The new Florida Remote Online Notarization law broadly defines “electronic will” to include any testamentary instrument “which disposes of the person’s property on or after his or her death and includes an instrument that merely appoints a personal representative or guardian or revokes or revises another will.” Fla. Stat. §732.521(4).   This includes any trust with testamentary provisions under Ch. 736.

5. Florida Durable Power Of Attorney: Remote Online Notarization Not Available For “Superpowers”

Florida allows for certain “Superpowers” to be included in the DPA, such as the power to (a) create an inter vivos trust; (b)  with respect to a trust created by or for the principal, amend, modify, revoke, or terminate the trust when the trust instrument explicitly provides for amendment, modification, revocation, or termination by the settlor’s agent; (c) make a gift; (d) create or change rights of survivorship; or (e) create or change a beneficiary designation. See  Fla. Stat. §709.2202(1).   The new law allows for a principal to electronically execute a DPA using Remote Online Notarization, but specifically excepts Superpowers.   A DPA signed containing these Superpowers will still be valid, but only for the non-superpowers granted.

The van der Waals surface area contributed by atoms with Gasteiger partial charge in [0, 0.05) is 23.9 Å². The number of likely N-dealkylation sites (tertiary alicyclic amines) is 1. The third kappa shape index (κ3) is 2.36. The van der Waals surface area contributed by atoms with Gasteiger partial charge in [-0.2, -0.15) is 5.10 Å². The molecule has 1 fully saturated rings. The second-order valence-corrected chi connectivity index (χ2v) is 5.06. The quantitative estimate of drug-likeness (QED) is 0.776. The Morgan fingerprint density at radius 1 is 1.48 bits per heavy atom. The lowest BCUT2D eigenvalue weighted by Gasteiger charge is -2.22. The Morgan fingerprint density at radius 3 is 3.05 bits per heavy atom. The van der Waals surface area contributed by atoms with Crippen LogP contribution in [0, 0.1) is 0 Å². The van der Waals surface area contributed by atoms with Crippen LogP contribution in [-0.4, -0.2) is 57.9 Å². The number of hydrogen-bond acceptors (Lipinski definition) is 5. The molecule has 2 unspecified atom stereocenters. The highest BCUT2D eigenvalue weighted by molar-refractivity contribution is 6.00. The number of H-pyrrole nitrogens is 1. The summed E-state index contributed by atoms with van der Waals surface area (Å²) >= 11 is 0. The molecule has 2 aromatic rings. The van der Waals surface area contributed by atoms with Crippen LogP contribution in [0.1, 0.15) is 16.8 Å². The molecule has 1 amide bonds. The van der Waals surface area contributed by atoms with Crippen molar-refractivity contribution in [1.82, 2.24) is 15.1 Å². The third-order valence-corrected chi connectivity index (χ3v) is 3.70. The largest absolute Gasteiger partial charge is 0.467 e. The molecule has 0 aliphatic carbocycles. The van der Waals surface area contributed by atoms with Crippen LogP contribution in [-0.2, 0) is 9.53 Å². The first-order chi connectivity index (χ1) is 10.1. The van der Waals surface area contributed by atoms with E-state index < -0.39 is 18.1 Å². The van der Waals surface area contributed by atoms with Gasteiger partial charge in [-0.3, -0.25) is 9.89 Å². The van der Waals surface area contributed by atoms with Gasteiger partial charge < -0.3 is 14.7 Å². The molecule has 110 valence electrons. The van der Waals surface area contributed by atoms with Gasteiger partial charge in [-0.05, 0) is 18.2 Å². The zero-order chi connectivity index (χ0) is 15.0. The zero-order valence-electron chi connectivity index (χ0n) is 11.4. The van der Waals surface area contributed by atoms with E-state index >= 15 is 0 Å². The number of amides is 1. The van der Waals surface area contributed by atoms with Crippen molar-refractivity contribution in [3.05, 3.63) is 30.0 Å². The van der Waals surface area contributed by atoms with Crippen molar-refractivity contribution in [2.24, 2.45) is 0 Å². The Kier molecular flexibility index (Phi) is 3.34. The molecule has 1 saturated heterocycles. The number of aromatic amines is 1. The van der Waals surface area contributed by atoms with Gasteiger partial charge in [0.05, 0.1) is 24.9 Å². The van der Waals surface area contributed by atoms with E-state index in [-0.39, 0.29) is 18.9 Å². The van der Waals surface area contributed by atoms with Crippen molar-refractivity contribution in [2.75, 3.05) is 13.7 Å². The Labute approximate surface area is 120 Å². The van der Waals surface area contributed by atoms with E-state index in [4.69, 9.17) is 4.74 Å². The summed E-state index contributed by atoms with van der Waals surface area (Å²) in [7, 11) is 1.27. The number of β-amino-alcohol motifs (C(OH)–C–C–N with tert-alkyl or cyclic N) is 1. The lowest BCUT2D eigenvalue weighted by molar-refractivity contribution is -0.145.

Conclusion

Although it would be best if the Governor would advance the July 1 date for allowing Remote Online Notarization of wills and trusts because of Covid-19,  it appears he will not or legally cannot do this.   However, beginning July 1, Florida’s Remote Online Notarization law will be a much needed option for those persons who cannot venture outside of their homes due to underlying medical conditions or other concerns.   We have quickly embraced Remote Online Notarization for deeds; we anticipate Miami Lakes and Weston estate planning attorneys will quickly adopt RON for trusts and wills.

 

Suggested Self-Proving Affidavit

Note:  Special thanks to Rick Stockton and Lawgic software for use of this form.  For more information about Lawgic Florida estate planning software call 877-252-9442. Lawgic is the dominant estate planning software in Florida and the preferred software used by Rarick & Beskin.